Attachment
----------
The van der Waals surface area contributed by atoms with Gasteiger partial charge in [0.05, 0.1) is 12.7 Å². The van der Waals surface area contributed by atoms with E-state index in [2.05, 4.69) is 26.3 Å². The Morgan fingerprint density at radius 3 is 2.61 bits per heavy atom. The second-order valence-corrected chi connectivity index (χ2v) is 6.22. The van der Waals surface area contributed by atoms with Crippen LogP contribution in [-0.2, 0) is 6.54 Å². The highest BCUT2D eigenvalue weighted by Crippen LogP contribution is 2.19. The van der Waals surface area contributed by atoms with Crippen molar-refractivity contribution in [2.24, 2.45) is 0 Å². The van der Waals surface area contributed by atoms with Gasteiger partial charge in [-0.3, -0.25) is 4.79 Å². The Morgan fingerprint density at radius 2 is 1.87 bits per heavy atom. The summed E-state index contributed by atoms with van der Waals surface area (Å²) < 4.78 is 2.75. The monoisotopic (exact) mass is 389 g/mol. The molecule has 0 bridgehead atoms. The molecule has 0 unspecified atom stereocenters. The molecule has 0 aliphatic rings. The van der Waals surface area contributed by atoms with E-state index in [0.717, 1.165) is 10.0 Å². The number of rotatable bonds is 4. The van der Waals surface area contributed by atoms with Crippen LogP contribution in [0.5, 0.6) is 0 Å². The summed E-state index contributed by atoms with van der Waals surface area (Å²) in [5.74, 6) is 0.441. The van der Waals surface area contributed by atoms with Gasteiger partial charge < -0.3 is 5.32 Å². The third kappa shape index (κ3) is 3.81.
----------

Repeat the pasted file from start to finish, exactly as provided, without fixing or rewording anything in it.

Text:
The van der Waals surface area contributed by atoms with Gasteiger partial charge in [0.05, 0.1) is 12.7 Å². The van der Waals surface area contributed by atoms with E-state index in [2.05, 4.69) is 26.3 Å². The Morgan fingerprint density at radius 3 is 2.61 bits per heavy atom. The second-order valence-corrected chi connectivity index (χ2v) is 6.22. The van der Waals surface area contributed by atoms with Crippen LogP contribution in [-0.2, 0) is 6.54 Å². The highest BCUT2D eigenvalue weighted by Crippen LogP contribution is 2.19. The van der Waals surface area contributed by atoms with Crippen molar-refractivity contribution in [2.24, 2.45) is 0 Å². The van der Waals surface area contributed by atoms with Gasteiger partial charge in [-0.3, -0.25) is 4.79 Å². The Morgan fingerprint density at radius 2 is 1.87 bits per heavy atom. The summed E-state index contributed by atoms with van der Waals surface area (Å²) < 4.78 is 2.75. The monoisotopic (exact) mass is 389 g/mol. The molecule has 0 bridgehead atoms. The molecule has 0 unspecified atom stereocenters. The molecule has 0 aliphatic rings. The van der Waals surface area contributed by atoms with E-state index in [0.717, 1.165) is 10.0 Å². The number of rotatable bonds is 4. The van der Waals surface area contributed by atoms with Crippen LogP contribution in [0.5, 0.6) is 0 Å². The summed E-state index contributed by atoms with van der Waals surface area (Å²) in [5.74, 6) is 0.441. The van der Waals surface area contributed by atoms with Gasteiger partial charge < -0.3 is 5.32 Å². The third kappa shape index (κ3) is 3.81.